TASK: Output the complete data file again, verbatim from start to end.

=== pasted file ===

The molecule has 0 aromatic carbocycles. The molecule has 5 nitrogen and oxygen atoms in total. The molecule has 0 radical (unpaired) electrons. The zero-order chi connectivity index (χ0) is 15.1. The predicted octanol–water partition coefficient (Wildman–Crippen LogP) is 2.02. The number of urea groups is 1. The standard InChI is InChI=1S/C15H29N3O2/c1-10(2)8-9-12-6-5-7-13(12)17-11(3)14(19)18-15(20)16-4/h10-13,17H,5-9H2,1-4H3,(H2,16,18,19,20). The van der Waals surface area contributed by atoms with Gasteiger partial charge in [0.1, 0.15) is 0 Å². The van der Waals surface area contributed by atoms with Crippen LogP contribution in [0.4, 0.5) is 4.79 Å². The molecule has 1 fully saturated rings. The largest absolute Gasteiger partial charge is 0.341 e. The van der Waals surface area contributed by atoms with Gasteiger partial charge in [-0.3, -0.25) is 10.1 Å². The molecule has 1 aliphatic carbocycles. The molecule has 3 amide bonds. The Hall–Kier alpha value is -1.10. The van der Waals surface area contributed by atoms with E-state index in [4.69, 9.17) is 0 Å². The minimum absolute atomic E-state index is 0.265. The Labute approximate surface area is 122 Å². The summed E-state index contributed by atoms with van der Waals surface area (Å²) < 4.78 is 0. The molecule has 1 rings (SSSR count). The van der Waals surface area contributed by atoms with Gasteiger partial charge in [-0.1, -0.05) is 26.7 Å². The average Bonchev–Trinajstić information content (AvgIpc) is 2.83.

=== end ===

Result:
The molecule has 0 aromatic carbocycles. The molecule has 5 nitrogen and oxygen atoms in total. The molecule has 0 radical (unpaired) electrons. The zero-order chi connectivity index (χ0) is 15.1. The predicted octanol–water partition coefficient (Wildman–Crippen LogP) is 2.02. The number of urea groups is 1. The standard InChI is InChI=1S/C15H29N3O2/c1-10(2)8-9-12-6-5-7-13(12)17-11(3)14(19)18-15(20)16-4/h10-13,17H,5-9H2,1-4H3,(H2,16,18,19,20). The van der Waals surface area contributed by atoms with Gasteiger partial charge in [0.1, 0.15) is 0 Å². The van der Waals surface area contributed by atoms with Crippen LogP contribution in [0.4, 0.5) is 4.79 Å². The molecule has 1 fully saturated rings. The largest absolute Gasteiger partial charge is 0.341 e. The van der Waals surface area contributed by atoms with Gasteiger partial charge in [-0.3, -0.25) is 10.1 Å². The molecule has 1 aliphatic carbocycles. The molecule has 3 amide bonds. The Hall–Kier alpha value is -1.10. The van der Waals surface area contributed by atoms with E-state index in [4.69, 9.17) is 0 Å². The minimum absolute atomic E-state index is 0.265. The Labute approximate surface area is 122 Å². The summed E-state index contributed by atoms with van der Waals surface area (Å²) < 4.78 is 0. The molecule has 1 rings (SSSR count). The van der Waals surface area contributed by atoms with Gasteiger partial charge in [-0.1, -0.05) is 26.7 Å². The average Bonchev–Trinajstić information content (AvgIpc) is 2.83.